A domino is a small, rectangular tile bearing from one to six pips (or dots): 28 such tiles make up a complete set. Each domino is played by placing it edge-to-edge against another so that the pips on adjacent faces match, or “stitch up,” each other. A chain of such tiles thus develops that increases in length with each new play. The pips on dominoes are normally painted white or black. In the past, however, dominoes were made from a variety of natural materials: bone, silver lip ocean pearl oyster shell (mother-of-pearl), ivory, or dark hardwoods such as ebony; metals such as brass; and ceramic clay.
Among the most popular domino games are block and scoring. Each player in turn plays a domino on the table positioning it so that one end of the domino chain matches the number shown on the top of that domino. The chain then develops a snake-like shape that is determined by the whim of the players and the limitations of the playing surface. If a player places a tile so that the other end of the chain matches either a double or a zero, the resulting dominoes are called a double-blank and are disallowed from further development.
Domino games may be played by two or more people, and the winner is the first to reach a certain number of points, or the first to complete a specified pattern of play. In some games, the total score is not revealed until the end of the game. A game of domino can last a long time, and the player who wins a particular round is declared the champion.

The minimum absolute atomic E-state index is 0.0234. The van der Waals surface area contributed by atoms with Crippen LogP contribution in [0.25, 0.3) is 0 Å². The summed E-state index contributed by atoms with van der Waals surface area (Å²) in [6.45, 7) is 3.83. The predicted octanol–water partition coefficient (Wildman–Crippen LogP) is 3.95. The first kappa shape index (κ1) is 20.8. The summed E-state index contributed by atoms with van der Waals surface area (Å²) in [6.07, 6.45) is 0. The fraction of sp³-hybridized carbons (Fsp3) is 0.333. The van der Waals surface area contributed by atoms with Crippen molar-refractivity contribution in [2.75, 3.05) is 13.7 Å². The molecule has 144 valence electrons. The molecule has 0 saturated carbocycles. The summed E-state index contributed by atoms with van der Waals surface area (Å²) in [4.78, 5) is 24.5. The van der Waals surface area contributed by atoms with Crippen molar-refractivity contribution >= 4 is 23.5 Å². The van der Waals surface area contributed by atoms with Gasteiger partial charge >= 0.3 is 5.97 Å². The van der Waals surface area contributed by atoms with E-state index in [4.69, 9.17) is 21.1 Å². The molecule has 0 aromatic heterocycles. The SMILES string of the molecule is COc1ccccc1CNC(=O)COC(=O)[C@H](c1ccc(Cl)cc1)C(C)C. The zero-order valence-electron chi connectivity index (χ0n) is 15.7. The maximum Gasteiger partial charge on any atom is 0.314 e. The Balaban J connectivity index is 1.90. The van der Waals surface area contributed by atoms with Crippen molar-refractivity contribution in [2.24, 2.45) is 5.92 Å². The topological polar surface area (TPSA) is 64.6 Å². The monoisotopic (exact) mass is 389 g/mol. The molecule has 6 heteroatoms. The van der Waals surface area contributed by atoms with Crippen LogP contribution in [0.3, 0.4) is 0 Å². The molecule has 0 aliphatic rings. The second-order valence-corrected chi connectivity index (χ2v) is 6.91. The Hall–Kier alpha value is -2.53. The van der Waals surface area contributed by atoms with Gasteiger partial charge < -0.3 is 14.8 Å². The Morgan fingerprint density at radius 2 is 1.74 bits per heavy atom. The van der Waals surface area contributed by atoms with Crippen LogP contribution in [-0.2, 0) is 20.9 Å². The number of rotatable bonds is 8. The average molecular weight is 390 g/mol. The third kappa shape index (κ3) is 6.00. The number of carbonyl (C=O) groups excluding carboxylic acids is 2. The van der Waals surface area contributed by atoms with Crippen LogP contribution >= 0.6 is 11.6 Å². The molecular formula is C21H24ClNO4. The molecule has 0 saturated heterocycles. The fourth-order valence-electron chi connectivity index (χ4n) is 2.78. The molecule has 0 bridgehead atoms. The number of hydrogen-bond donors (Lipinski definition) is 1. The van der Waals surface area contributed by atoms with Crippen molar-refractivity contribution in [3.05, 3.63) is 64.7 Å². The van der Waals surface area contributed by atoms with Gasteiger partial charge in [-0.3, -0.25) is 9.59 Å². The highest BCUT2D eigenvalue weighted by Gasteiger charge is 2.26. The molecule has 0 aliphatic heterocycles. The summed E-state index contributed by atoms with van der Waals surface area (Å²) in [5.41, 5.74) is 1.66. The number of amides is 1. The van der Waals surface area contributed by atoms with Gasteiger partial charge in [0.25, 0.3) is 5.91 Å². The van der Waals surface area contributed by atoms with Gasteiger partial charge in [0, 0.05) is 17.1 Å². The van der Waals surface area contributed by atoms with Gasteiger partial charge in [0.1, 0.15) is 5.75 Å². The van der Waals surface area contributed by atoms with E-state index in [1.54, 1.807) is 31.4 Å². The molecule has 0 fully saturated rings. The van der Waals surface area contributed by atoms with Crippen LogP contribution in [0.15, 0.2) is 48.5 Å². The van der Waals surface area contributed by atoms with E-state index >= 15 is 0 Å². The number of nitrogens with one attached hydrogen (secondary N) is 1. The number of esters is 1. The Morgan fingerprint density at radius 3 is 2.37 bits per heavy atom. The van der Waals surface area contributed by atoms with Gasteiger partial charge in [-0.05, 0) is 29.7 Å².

Some individuals create artistic displays with dominoes, creating curved lines that form pictures when they fall, grids that form patterns, or 3D structures such as towers and pyramids. These are generally created by using paper and arrows to map out the desired structure, allowing the user to calculate how many dominoes are needed for each track. A domino artist such as Hevesh says that the main physical phenomenon she relies on is gravity: After she has arranged her creation, all she needs to do is let the dominoes fall in accordance with the laws of physics.
Writing Tip for Today
Have you ever seen a domino builder at work, arranging hundreds or thousands of pieces in careful sequence, then gently tipping the first one just so that it triggers the whole cascade? The resulting effect is breathtaking, and it illustrates the way that a domino effect can influence the entire story of your novel.
Whether you plot your story on an outline or write by the seat of your pants, plotting your scene dominoes is an important step in establishing a clear narrative progression. If a scene doesn’t do anything to advance the story, or doesn’t have enough impact on the scenes ahead of it, consider weeding it out and replacing it with something more meaningful. Just like the domino effect, a story needs every scene to have impact and purpose.